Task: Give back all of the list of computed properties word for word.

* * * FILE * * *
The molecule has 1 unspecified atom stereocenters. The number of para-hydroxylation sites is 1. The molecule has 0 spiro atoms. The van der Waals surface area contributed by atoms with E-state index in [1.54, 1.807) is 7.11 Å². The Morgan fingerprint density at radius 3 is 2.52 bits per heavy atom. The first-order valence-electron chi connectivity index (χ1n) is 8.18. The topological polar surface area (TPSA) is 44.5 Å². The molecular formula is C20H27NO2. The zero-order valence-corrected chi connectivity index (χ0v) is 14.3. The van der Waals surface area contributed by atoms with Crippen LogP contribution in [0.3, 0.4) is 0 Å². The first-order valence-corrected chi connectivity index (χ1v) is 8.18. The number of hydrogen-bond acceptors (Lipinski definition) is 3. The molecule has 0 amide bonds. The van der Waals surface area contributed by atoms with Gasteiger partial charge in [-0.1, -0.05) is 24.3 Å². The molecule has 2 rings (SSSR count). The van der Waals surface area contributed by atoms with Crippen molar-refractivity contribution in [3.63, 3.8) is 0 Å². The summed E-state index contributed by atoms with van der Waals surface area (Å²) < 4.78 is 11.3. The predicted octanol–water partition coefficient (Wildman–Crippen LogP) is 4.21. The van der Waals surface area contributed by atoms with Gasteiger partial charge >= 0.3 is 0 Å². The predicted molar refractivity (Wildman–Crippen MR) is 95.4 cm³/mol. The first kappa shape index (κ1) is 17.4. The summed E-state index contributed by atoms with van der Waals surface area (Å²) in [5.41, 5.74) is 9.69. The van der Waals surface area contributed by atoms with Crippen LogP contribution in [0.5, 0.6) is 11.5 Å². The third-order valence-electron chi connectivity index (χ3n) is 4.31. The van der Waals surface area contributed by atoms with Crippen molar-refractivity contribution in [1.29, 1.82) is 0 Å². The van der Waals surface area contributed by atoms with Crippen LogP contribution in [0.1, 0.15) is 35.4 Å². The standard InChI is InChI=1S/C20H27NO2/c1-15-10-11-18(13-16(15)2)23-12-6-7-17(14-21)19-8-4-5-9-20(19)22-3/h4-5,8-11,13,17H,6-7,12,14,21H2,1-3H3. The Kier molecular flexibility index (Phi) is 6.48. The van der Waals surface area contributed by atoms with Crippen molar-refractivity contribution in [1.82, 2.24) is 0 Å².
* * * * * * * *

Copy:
The molecule has 1 unspecified atom stereocenters. The number of para-hydroxylation sites is 1. The molecule has 0 spiro atoms. The van der Waals surface area contributed by atoms with E-state index in [1.54, 1.807) is 7.11 Å². The Morgan fingerprint density at radius 3 is 2.52 bits per heavy atom. The first-order valence-electron chi connectivity index (χ1n) is 8.18. The topological polar surface area (TPSA) is 44.5 Å². The molecular formula is C20H27NO2. The zero-order valence-corrected chi connectivity index (χ0v) is 14.3. The van der Waals surface area contributed by atoms with Crippen LogP contribution in [0.3, 0.4) is 0 Å². The first-order valence-corrected chi connectivity index (χ1v) is 8.18. The number of hydrogen-bond acceptors (Lipinski definition) is 3. The molecule has 0 amide bonds. The van der Waals surface area contributed by atoms with Gasteiger partial charge in [-0.1, -0.05) is 24.3 Å². The molecule has 2 rings (SSSR count). The van der Waals surface area contributed by atoms with Crippen molar-refractivity contribution in [3.63, 3.8) is 0 Å². The summed E-state index contributed by atoms with van der Waals surface area (Å²) < 4.78 is 11.3. The predicted octanol–water partition coefficient (Wildman–Crippen LogP) is 4.21. The van der Waals surface area contributed by atoms with Gasteiger partial charge >= 0.3 is 0 Å². The predicted molar refractivity (Wildman–Crippen MR) is 95.4 cm³/mol. The first kappa shape index (κ1) is 17.4. The summed E-state index contributed by atoms with van der Waals surface area (Å²) in [5.41, 5.74) is 9.69. The van der Waals surface area contributed by atoms with Crippen LogP contribution in [0.5, 0.6) is 11.5 Å². The third-order valence-electron chi connectivity index (χ3n) is 4.31. The van der Waals surface area contributed by atoms with Crippen molar-refractivity contribution in [1.29, 1.82) is 0 Å². The van der Waals surface area contributed by atoms with Crippen LogP contribution in [0.1, 0.15) is 35.4 Å². The standard InChI is InChI=1S/C20H27NO2/c1-15-10-11-18(13-16(15)2)23-12-6-7-17(14-21)19-8-4-5-9-20(19)22-3/h4-5,8-11,13,17H,6-7,12,14,21H2,1-3H3. The Kier molecular flexibility index (Phi) is 6.48. The van der Waals surface area contributed by atoms with Crippen molar-refractivity contribution in [1.82, 2.24) is 0 Å².